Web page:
One of the most important marine design concepts that is foundational to the Krogen hull is Architectural Integrity, which essentially means keeping a vessel true to its original design parameters. In the case of a Kadey-Krogen full displacement trawler yacht, the original design parameters since 1977 have always been a sea kindly, live-aboard ocean crossing yacht.
Today it is not uncommon to see notable manufacturers stretch a 41-footer to a 49 footer, a 47 footer to a 52 footer, and a 55 footer to a 60 footer. In our opinion, this practice compromises the performance of the resulting hull design. Perhaps the best-known example of violating architectural integrity occurred back when SUVs first became all the rage. Manufacturers simply took the chassis of another vehicle and put a large boxy structure on top, thereby raising the center of gravity. Remember all those early stories about SUVs rolling over?
So why do manufacturers violate the architectural integrity of one hull design and stretch it to make another model? Simple. It’s a relatively low-cost method to introduce another model, and with more models there is a greater chance a builder will have a vessel that appeals to a particular customer. Keeping costs down and building and selling more boats equate to greater profits.
To design a boat with optimal performance involves a mathematical formula where everything is a variable and the goal is optimal efficiency and stability. Like any formula, if you change some of the variables without changing others, you will get a different result. This is inescapable.
If you take a boat that was designed at 55 feet and “stretch” it to 60 feet, all of the engineering is changed. You simply can’t design the proper curvature and shape of a hull, stretch the middle by 10% or more or stick a larger cockpit on, and have the physics stay the same. You can’t determine, using sound naval architecture principles, where to place the propellers, rudders, etc. on a boat, and change its length by 10-15%, add a larger engine and prop, and then expect the same handling results. This may result in just an unpleasant ride but at some sea state it will approach the line between difficult steering and being unsafe.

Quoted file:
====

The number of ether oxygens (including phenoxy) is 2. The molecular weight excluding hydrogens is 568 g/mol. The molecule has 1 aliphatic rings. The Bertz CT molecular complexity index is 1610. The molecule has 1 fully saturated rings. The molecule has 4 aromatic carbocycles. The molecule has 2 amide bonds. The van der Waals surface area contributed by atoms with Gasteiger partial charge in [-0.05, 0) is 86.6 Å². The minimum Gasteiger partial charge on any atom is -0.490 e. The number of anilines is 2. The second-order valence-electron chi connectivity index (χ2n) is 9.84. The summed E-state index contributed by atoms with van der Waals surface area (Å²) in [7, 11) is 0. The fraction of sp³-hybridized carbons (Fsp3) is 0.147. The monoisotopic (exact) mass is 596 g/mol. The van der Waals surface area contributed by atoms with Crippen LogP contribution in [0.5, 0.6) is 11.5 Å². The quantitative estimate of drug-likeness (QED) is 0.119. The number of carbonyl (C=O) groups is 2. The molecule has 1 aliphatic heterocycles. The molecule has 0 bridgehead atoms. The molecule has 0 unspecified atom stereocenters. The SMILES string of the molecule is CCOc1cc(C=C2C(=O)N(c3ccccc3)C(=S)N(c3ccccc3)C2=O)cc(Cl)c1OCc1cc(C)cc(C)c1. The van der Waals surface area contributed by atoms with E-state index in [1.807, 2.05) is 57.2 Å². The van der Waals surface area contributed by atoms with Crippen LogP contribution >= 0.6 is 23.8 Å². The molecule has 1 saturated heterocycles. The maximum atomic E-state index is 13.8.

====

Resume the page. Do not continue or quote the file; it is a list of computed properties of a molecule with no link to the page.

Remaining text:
Besides the Architectural Integrity of a Kadey-Krogen, the hull design is perhaps the most important reason why seasoned mariners come to love the brand. Each and every Krogen yacht begins with Kadey-Krogen’s exclusive Pure Full Displacement (PFD) hull-a masterpiece design for full displacement pleasure yachts, originally created in the 1970s by James S. Krogen. This is a hull form with ideal displacement-to-length ratios, a fine entry, and characteristic end-to-end symmetry including the signature “wineglass” transom-all producing a ride that is truly without equal.
Each and every Krogen yacht begins with Kadey-Krogen’s exclusive Pure Full Displacement (PFD) hull-a masterpiece design for full displacement pleasure yachts, originally created in the 1970s by James S. Krogen
We are singular in focus and only build this proven, reliable seaworthy and sea kindly cruising hull form. The PFD hull design does what it does so well, that cruisers are ensured a safer and more comfortable time aboard. The design optimizes the stability for comfort plus ample volume for the fuel and supplies needed to make long passages or cross an ocean. And only the exclusive Kadey-Krogen hull form allows us to combine the elements to deliver capability and liveability so perfectly.
The PFD hull is differentiated from other hulls based upon two form fundamentals: longitudinal symmetry and displacement to length ratio (D/L). Longitudinal symmetry refers to the degree to which the stern shape matches the bow shape. A simple way to describe what is desired is that a hull with good symmetry will have V-shaped sections and sharp waterlines at both ends.
Why the V-shaped aft sections and sharp waterlines at both ends?
The displacement-to-length ratio (D/L) indicates whether a given displacement is carried over a long waterline length or a short one. It reflects the load the vessel has to carry on a per-foot of waterline basis. Lower ratios tend towards lean and slippery forms with fine ends, and higher ratios tend towards full-bodied and less efficient forms with blunter ends.